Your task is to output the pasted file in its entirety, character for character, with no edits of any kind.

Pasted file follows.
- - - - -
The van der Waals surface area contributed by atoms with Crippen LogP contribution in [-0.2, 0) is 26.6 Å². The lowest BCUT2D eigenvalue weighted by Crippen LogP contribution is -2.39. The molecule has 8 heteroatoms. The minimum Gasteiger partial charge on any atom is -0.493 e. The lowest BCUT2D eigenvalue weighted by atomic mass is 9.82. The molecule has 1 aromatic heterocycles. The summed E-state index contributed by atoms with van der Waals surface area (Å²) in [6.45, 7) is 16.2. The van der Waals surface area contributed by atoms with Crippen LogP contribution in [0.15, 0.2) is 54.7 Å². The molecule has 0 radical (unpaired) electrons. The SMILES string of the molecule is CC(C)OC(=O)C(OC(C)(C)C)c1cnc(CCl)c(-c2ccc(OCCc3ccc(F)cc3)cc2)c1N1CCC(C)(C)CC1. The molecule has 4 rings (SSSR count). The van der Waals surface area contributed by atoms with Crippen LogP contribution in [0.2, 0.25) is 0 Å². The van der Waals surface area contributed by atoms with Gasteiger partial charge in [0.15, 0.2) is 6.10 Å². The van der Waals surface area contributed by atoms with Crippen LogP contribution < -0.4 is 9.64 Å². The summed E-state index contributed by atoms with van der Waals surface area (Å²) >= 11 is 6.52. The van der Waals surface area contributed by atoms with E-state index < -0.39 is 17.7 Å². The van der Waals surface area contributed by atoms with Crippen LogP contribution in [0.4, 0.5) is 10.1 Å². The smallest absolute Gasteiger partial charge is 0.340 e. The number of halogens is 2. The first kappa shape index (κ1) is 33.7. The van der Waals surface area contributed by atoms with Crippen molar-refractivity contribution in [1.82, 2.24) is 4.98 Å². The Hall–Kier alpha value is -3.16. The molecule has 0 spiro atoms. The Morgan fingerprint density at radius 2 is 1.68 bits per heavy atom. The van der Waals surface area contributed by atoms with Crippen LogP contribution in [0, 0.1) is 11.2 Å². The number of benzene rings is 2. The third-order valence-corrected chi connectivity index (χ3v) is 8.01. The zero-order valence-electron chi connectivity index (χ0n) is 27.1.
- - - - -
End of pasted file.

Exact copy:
The van der Waals surface area contributed by atoms with Crippen LogP contribution in [-0.2, 0) is 26.6 Å². The lowest BCUT2D eigenvalue weighted by Crippen LogP contribution is -2.39. The molecule has 8 heteroatoms. The minimum Gasteiger partial charge on any atom is -0.493 e. The lowest BCUT2D eigenvalue weighted by atomic mass is 9.82. The molecule has 1 aromatic heterocycles. The summed E-state index contributed by atoms with van der Waals surface area (Å²) in [6.45, 7) is 16.2. The van der Waals surface area contributed by atoms with Crippen LogP contribution in [0.15, 0.2) is 54.7 Å². The molecule has 0 radical (unpaired) electrons. The SMILES string of the molecule is CC(C)OC(=O)C(OC(C)(C)C)c1cnc(CCl)c(-c2ccc(OCCc3ccc(F)cc3)cc2)c1N1CCC(C)(C)CC1. The molecule has 4 rings (SSSR count). The van der Waals surface area contributed by atoms with Crippen LogP contribution in [0.2, 0.25) is 0 Å². The van der Waals surface area contributed by atoms with Gasteiger partial charge in [0.15, 0.2) is 6.10 Å². The van der Waals surface area contributed by atoms with Crippen LogP contribution < -0.4 is 9.64 Å². The summed E-state index contributed by atoms with van der Waals surface area (Å²) >= 11 is 6.52. The van der Waals surface area contributed by atoms with E-state index < -0.39 is 17.7 Å². The van der Waals surface area contributed by atoms with Crippen LogP contribution in [0.4, 0.5) is 10.1 Å². The smallest absolute Gasteiger partial charge is 0.340 e. The number of halogens is 2. The first kappa shape index (κ1) is 33.7. The van der Waals surface area contributed by atoms with Crippen molar-refractivity contribution in [1.82, 2.24) is 4.98 Å². The Hall–Kier alpha value is -3.16. The molecule has 0 spiro atoms. The Morgan fingerprint density at radius 2 is 1.68 bits per heavy atom. The van der Waals surface area contributed by atoms with Crippen LogP contribution in [0, 0.1) is 11.2 Å². The number of benzene rings is 2. The third-order valence-corrected chi connectivity index (χ3v) is 8.01. The zero-order valence-electron chi connectivity index (χ0n) is 27.1.